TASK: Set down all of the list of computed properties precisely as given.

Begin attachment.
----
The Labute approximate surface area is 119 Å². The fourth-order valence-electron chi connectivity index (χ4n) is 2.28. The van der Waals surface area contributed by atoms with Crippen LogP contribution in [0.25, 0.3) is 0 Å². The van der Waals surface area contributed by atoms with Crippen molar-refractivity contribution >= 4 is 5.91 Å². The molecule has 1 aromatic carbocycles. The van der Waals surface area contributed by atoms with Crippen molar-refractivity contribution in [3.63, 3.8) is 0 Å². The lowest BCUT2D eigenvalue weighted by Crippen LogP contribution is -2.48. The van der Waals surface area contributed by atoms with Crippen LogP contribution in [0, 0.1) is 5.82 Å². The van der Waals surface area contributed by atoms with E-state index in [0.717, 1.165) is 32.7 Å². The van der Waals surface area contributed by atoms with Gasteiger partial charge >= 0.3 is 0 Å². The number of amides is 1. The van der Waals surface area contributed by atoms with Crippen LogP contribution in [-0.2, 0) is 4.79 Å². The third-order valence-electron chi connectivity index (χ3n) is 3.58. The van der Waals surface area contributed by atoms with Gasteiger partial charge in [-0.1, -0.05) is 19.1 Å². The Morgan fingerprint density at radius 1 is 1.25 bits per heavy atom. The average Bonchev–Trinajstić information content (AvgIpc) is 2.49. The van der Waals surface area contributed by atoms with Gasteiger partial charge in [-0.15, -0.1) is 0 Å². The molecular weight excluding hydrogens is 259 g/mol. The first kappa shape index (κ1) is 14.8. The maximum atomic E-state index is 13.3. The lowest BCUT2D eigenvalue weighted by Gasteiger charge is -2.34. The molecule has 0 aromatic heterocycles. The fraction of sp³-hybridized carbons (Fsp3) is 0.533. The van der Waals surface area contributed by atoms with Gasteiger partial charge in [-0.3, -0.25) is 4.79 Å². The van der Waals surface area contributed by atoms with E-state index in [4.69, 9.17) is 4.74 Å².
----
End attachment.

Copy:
The Labute approximate surface area is 119 Å². The fourth-order valence-electron chi connectivity index (χ4n) is 2.28. The van der Waals surface area contributed by atoms with Crippen LogP contribution in [0.25, 0.3) is 0 Å². The van der Waals surface area contributed by atoms with Crippen molar-refractivity contribution >= 4 is 5.91 Å². The molecule has 1 aromatic carbocycles. The van der Waals surface area contributed by atoms with Crippen molar-refractivity contribution in [3.63, 3.8) is 0 Å². The lowest BCUT2D eigenvalue weighted by Crippen LogP contribution is -2.48. The van der Waals surface area contributed by atoms with Crippen LogP contribution in [0, 0.1) is 5.82 Å². The van der Waals surface area contributed by atoms with E-state index in [0.717, 1.165) is 32.7 Å². The van der Waals surface area contributed by atoms with Gasteiger partial charge >= 0.3 is 0 Å². The number of amides is 1. The van der Waals surface area contributed by atoms with Crippen LogP contribution in [-0.2, 0) is 4.79 Å². The third-order valence-electron chi connectivity index (χ3n) is 3.58. The van der Waals surface area contributed by atoms with Gasteiger partial charge in [-0.1, -0.05) is 19.1 Å². The Morgan fingerprint density at radius 1 is 1.25 bits per heavy atom. The average Bonchev–Trinajstić information content (AvgIpc) is 2.49. The van der Waals surface area contributed by atoms with Gasteiger partial charge in [-0.15, -0.1) is 0 Å². The molecular weight excluding hydrogens is 259 g/mol. The first kappa shape index (κ1) is 14.8. The maximum atomic E-state index is 13.3. The lowest BCUT2D eigenvalue weighted by Gasteiger charge is -2.34. The molecule has 0 aromatic heterocycles. The fraction of sp³-hybridized carbons (Fsp3) is 0.533. The van der Waals surface area contributed by atoms with Gasteiger partial charge in [-0.3, -0.25) is 4.79 Å². The van der Waals surface area contributed by atoms with E-state index in [4.69, 9.17) is 4.74 Å².